NEW DELHI: India approved on Tuesday a $32 billion recapitalisation plan for state-owned banks in a move to help them clean up their books and revive investment in a slowing economy.
The government will infuse this sum over the next two years to “strengthen the lending capacity of banks to spur growth”, finance minister Arun Jaitley told reporters.
Indian banks have some of the highest levels of debt in emerging markets.
According to Credit Suisse, some $200 billion in loans have soured, the bulk of them at public-sector banks.
The mountain of debt means that banks have been stretched too thin to lend for fresh investments, holding back economic growth.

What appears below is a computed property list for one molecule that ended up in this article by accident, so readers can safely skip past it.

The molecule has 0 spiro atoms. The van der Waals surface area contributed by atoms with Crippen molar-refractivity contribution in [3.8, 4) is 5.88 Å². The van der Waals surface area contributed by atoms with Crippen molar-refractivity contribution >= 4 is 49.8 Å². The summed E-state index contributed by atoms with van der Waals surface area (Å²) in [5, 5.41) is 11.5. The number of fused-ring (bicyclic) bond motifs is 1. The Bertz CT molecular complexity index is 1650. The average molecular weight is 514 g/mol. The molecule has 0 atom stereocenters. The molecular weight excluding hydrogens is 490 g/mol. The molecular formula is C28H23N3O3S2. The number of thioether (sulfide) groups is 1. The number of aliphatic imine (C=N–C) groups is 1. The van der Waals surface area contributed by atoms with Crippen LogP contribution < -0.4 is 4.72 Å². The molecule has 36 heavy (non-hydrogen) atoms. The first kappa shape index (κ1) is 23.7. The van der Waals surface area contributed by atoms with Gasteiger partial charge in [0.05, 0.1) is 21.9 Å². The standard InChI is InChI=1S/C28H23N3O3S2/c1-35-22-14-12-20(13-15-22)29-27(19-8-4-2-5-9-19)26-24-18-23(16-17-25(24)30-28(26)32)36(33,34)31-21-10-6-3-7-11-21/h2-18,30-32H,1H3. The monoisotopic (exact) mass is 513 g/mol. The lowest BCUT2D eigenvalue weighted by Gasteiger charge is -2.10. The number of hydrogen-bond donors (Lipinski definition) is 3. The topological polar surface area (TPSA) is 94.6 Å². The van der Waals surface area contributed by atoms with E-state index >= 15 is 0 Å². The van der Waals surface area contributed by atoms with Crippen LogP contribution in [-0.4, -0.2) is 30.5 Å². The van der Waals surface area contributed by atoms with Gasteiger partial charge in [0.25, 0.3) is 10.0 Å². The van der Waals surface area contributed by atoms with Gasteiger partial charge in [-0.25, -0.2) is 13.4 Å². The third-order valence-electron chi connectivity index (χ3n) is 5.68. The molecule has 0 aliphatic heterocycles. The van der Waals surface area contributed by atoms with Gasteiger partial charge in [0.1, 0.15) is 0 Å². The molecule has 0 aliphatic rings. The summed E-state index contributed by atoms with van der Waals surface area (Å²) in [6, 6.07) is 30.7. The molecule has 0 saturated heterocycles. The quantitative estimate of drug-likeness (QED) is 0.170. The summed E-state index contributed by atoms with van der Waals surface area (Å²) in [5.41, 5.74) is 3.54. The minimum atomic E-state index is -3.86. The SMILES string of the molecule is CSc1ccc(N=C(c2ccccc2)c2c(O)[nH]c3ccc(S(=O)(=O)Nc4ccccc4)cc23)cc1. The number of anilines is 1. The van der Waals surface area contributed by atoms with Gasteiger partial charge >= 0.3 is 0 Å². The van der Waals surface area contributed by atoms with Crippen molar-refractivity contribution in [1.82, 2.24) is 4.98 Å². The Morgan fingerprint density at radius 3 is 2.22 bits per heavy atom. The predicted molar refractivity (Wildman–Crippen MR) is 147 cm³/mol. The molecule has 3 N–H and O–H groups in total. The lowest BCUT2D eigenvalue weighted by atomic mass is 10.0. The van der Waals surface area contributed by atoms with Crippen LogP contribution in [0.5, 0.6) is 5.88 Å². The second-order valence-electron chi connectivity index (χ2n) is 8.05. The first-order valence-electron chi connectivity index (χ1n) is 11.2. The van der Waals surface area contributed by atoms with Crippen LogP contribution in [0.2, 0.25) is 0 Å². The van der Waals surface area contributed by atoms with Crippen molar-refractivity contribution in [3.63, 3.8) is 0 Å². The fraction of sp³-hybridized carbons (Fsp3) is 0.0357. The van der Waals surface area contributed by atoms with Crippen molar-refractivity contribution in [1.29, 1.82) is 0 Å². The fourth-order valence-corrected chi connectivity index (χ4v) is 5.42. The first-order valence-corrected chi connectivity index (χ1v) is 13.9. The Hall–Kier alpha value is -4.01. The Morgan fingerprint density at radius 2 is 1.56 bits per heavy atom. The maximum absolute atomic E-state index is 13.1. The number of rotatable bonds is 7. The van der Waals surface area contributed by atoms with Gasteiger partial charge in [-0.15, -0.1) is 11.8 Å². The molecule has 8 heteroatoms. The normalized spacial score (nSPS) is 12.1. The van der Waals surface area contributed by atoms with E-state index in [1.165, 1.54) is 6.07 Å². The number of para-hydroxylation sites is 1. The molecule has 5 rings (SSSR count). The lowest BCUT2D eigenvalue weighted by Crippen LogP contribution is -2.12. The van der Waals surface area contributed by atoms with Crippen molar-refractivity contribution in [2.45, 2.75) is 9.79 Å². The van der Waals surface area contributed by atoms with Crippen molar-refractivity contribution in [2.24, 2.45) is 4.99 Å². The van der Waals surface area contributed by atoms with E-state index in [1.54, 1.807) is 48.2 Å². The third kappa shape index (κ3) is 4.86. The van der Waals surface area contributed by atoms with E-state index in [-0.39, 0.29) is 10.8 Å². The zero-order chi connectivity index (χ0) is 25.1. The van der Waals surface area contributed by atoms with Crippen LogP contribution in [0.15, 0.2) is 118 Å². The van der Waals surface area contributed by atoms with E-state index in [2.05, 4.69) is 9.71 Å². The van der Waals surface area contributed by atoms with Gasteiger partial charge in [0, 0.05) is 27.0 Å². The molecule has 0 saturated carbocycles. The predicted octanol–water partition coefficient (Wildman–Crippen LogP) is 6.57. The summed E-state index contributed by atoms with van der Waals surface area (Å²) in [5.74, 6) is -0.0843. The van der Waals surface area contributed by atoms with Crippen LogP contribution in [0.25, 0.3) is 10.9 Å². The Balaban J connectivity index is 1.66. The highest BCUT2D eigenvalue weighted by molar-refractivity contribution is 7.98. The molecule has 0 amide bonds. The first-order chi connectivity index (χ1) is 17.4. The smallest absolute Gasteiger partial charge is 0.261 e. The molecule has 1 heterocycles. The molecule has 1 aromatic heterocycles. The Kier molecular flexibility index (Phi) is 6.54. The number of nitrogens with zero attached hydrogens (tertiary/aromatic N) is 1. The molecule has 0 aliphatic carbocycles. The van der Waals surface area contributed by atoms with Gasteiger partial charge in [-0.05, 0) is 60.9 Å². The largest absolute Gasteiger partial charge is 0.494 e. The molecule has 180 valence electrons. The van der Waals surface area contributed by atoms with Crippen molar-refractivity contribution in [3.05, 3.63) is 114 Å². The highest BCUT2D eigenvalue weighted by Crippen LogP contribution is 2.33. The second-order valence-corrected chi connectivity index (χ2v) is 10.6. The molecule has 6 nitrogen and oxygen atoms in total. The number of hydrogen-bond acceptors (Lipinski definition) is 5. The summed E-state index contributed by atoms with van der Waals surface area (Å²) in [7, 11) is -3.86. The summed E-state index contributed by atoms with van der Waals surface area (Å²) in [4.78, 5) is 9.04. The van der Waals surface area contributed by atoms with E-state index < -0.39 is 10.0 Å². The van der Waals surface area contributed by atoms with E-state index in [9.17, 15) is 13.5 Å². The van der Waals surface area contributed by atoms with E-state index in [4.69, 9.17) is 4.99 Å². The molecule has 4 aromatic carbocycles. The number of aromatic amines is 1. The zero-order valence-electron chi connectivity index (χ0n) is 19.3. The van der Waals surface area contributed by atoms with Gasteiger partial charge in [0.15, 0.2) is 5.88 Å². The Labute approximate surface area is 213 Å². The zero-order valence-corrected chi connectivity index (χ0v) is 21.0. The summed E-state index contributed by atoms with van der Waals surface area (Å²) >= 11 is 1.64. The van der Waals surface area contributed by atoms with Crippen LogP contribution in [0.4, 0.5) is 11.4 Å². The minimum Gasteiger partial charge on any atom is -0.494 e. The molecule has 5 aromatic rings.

The government’s push comes at a time when the Indian economy, hit by tax overhauls and a black market clampdown, has slumped to a three-year low of 5.7 per cent in the first quarter.
India’s bad loan problem received national attention last year in March when beer and airline tycoon Vijay Mallya fled to the UK to avoid paying nearly $1 billion in loans that he owed banks.
In May New Delhi gave the central bank greater powers to intervene in cases of bad loans and to order banks to take specific measures to deal with bad debts under the provisions of the existing bankruptcy laws.